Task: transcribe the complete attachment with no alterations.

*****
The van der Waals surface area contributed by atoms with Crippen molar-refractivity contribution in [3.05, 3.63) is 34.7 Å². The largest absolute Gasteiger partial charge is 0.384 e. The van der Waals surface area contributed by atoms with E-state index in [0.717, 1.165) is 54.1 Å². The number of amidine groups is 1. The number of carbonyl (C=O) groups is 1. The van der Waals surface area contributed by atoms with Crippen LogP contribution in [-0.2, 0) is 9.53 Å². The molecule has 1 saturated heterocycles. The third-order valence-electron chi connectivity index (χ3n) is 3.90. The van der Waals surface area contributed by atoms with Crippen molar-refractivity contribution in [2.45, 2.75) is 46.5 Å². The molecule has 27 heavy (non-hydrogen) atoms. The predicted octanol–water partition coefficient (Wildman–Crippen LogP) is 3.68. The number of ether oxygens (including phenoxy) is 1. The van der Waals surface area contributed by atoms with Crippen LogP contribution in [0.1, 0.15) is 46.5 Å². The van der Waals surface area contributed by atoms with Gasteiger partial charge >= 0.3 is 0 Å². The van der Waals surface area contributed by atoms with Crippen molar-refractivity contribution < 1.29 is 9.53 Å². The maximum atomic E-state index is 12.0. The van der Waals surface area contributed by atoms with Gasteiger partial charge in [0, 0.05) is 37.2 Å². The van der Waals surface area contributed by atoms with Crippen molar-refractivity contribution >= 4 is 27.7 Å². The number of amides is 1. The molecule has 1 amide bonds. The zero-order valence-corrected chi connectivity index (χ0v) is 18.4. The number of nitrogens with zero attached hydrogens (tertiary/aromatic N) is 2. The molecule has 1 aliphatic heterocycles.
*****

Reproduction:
The van der Waals surface area contributed by atoms with Crippen molar-refractivity contribution in [3.05, 3.63) is 34.7 Å². The largest absolute Gasteiger partial charge is 0.384 e. The van der Waals surface area contributed by atoms with E-state index in [0.717, 1.165) is 54.1 Å². The number of amidine groups is 1. The number of carbonyl (C=O) groups is 1. The van der Waals surface area contributed by atoms with Crippen LogP contribution in [-0.2, 0) is 9.53 Å². The molecule has 1 saturated heterocycles. The third-order valence-electron chi connectivity index (χ3n) is 3.90. The van der Waals surface area contributed by atoms with Crippen molar-refractivity contribution in [2.45, 2.75) is 46.5 Å². The molecule has 27 heavy (non-hydrogen) atoms. The predicted octanol–water partition coefficient (Wildman–Crippen LogP) is 3.68. The number of ether oxygens (including phenoxy) is 1. The van der Waals surface area contributed by atoms with Crippen LogP contribution in [0.1, 0.15) is 46.5 Å². The van der Waals surface area contributed by atoms with Gasteiger partial charge >= 0.3 is 0 Å². The van der Waals surface area contributed by atoms with Crippen molar-refractivity contribution < 1.29 is 9.53 Å². The maximum atomic E-state index is 12.0. The van der Waals surface area contributed by atoms with Gasteiger partial charge in [0, 0.05) is 37.2 Å². The van der Waals surface area contributed by atoms with Crippen molar-refractivity contribution >= 4 is 27.7 Å². The number of amides is 1. The molecule has 1 amide bonds. The zero-order valence-corrected chi connectivity index (χ0v) is 18.4. The number of nitrogens with zero attached hydrogens (tertiary/aromatic N) is 2. The molecule has 1 aliphatic heterocycles.